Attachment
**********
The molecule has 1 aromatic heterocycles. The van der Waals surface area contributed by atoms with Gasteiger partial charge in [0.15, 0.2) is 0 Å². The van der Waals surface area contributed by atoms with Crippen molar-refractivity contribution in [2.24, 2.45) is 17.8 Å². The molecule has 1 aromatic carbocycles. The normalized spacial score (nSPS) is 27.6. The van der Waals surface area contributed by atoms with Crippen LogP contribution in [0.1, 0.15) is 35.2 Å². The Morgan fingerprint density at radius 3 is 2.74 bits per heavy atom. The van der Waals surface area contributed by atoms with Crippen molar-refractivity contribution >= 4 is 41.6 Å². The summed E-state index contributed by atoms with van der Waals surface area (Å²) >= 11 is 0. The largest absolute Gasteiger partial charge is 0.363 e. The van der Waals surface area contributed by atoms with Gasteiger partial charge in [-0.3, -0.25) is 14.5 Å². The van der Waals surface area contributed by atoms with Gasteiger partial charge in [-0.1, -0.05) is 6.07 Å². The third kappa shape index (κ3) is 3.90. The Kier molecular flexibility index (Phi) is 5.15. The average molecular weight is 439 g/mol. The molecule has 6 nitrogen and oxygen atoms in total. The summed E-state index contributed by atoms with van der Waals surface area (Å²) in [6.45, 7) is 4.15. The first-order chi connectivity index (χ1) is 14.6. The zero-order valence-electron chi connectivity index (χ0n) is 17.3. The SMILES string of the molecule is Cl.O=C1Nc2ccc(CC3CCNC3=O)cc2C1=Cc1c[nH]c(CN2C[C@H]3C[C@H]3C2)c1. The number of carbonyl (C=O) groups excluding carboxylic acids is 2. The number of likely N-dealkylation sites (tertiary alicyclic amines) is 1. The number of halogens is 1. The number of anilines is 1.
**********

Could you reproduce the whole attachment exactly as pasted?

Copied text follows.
The molecule has 1 aromatic heterocycles. The van der Waals surface area contributed by atoms with Gasteiger partial charge in [0.15, 0.2) is 0 Å². The van der Waals surface area contributed by atoms with Crippen molar-refractivity contribution in [2.24, 2.45) is 17.8 Å². The molecule has 1 aromatic carbocycles. The normalized spacial score (nSPS) is 27.6. The van der Waals surface area contributed by atoms with Crippen LogP contribution in [0.1, 0.15) is 35.2 Å². The Morgan fingerprint density at radius 3 is 2.74 bits per heavy atom. The van der Waals surface area contributed by atoms with Crippen molar-refractivity contribution >= 4 is 41.6 Å². The summed E-state index contributed by atoms with van der Waals surface area (Å²) >= 11 is 0. The largest absolute Gasteiger partial charge is 0.363 e. The van der Waals surface area contributed by atoms with Gasteiger partial charge in [-0.3, -0.25) is 14.5 Å². The van der Waals surface area contributed by atoms with Gasteiger partial charge in [-0.1, -0.05) is 6.07 Å². The third kappa shape index (κ3) is 3.90. The Kier molecular flexibility index (Phi) is 5.15. The average molecular weight is 439 g/mol. The molecule has 6 nitrogen and oxygen atoms in total. The summed E-state index contributed by atoms with van der Waals surface area (Å²) in [6.45, 7) is 4.15. The first-order chi connectivity index (χ1) is 14.6. The zero-order valence-electron chi connectivity index (χ0n) is 17.3. The SMILES string of the molecule is Cl.O=C1Nc2ccc(CC3CCNC3=O)cc2C1=Cc1c[nH]c(CN2C[C@H]3C[C@H]3C2)c1. The number of carbonyl (C=O) groups excluding carboxylic acids is 2. The number of likely N-dealkylation sites (tertiary alicyclic amines) is 1. The number of halogens is 1. The number of anilines is 1.